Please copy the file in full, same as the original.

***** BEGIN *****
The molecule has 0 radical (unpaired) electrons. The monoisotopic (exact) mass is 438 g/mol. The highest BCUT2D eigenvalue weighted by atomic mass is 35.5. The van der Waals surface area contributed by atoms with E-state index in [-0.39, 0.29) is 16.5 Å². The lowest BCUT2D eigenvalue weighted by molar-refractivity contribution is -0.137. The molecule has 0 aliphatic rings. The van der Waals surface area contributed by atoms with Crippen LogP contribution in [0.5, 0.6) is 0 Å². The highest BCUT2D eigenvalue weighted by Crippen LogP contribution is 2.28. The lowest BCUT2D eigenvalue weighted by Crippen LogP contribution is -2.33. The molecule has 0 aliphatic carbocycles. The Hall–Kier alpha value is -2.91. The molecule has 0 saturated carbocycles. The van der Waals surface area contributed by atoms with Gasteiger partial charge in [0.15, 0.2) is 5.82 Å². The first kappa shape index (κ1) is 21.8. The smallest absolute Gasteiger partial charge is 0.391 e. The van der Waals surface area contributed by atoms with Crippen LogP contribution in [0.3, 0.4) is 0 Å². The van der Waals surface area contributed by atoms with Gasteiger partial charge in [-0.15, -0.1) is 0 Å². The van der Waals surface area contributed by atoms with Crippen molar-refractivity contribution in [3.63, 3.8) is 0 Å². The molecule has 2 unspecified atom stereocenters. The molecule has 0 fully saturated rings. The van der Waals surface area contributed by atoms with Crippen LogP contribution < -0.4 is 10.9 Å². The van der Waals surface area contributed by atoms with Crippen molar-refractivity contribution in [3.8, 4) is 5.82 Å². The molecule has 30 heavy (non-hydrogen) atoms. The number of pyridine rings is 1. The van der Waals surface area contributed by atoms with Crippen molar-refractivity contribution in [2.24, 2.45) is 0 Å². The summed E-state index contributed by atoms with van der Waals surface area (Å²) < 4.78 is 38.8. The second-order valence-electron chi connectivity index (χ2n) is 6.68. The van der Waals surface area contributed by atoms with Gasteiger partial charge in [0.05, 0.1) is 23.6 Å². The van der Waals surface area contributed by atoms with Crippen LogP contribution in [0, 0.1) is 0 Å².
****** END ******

The molecule has 0 radical (unpaired) electrons. The monoisotopic (exact) mass is 438 g/mol. The highest BCUT2D eigenvalue weighted by atomic mass is 35.5. The van der Waals surface area contributed by atoms with E-state index in [-0.39, 0.29) is 16.5 Å². The lowest BCUT2D eigenvalue weighted by molar-refractivity contribution is -0.137. The molecule has 0 aliphatic rings. The van der Waals surface area contributed by atoms with Crippen LogP contribution in [0.5, 0.6) is 0 Å². The highest BCUT2D eigenvalue weighted by Crippen LogP contribution is 2.28. The lowest BCUT2D eigenvalue weighted by Crippen LogP contribution is -2.33. The molecule has 0 aliphatic carbocycles. The Hall–Kier alpha value is -2.91. The molecule has 0 saturated carbocycles. The van der Waals surface area contributed by atoms with Gasteiger partial charge in [0.15, 0.2) is 5.82 Å². The first kappa shape index (κ1) is 21.8. The smallest absolute Gasteiger partial charge is 0.391 e. The van der Waals surface area contributed by atoms with Crippen LogP contribution in [0.3, 0.4) is 0 Å². The van der Waals surface area contributed by atoms with Gasteiger partial charge in [-0.15, -0.1) is 0 Å². The van der Waals surface area contributed by atoms with Crippen molar-refractivity contribution in [3.63, 3.8) is 0 Å². The molecule has 2 unspecified atom stereocenters. The molecule has 0 fully saturated rings. The van der Waals surface area contributed by atoms with Crippen LogP contribution < -0.4 is 10.9 Å². The van der Waals surface area contributed by atoms with Crippen molar-refractivity contribution in [3.8, 4) is 5.82 Å². The molecule has 30 heavy (non-hydrogen) atoms. The number of pyridine rings is 1. The van der Waals surface area contributed by atoms with Crippen molar-refractivity contribution in [2.24, 2.45) is 0 Å². The summed E-state index contributed by atoms with van der Waals surface area (Å²) < 4.78 is 38.8. The second-order valence-electron chi connectivity index (χ2n) is 6.68. The van der Waals surface area contributed by atoms with Gasteiger partial charge in [0.05, 0.1) is 23.6 Å². The van der Waals surface area contributed by atoms with Crippen LogP contribution in [0, 0.1) is 0 Å².